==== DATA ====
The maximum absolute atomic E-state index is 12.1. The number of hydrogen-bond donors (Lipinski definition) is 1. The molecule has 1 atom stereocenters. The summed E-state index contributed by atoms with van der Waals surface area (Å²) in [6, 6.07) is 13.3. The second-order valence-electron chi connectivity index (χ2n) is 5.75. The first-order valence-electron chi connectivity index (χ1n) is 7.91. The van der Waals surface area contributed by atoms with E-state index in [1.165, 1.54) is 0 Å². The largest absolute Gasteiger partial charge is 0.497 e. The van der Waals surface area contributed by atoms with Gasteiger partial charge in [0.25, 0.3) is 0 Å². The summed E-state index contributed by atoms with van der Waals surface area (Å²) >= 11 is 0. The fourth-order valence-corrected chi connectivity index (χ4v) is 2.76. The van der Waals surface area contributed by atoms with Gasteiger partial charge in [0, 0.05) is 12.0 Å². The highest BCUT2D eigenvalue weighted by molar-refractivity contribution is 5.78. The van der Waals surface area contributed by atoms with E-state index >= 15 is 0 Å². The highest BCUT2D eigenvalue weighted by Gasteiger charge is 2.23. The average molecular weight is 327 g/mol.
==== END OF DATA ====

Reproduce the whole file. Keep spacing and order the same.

The maximum absolute atomic E-state index is 12.1. The number of hydrogen-bond donors (Lipinski definition) is 1. The molecule has 1 atom stereocenters. The summed E-state index contributed by atoms with van der Waals surface area (Å²) in [6, 6.07) is 13.3. The second-order valence-electron chi connectivity index (χ2n) is 5.75. The first-order valence-electron chi connectivity index (χ1n) is 7.91. The van der Waals surface area contributed by atoms with E-state index in [1.165, 1.54) is 0 Å². The largest absolute Gasteiger partial charge is 0.497 e. The van der Waals surface area contributed by atoms with Gasteiger partial charge in [0.25, 0.3) is 0 Å². The summed E-state index contributed by atoms with van der Waals surface area (Å²) >= 11 is 0. The fourth-order valence-corrected chi connectivity index (χ4v) is 2.76. The van der Waals surface area contributed by atoms with Gasteiger partial charge in [0, 0.05) is 12.0 Å². The highest BCUT2D eigenvalue weighted by molar-refractivity contribution is 5.78. The van der Waals surface area contributed by atoms with E-state index >= 15 is 0 Å². The highest BCUT2D eigenvalue weighted by Gasteiger charge is 2.23. The average molecular weight is 327 g/mol.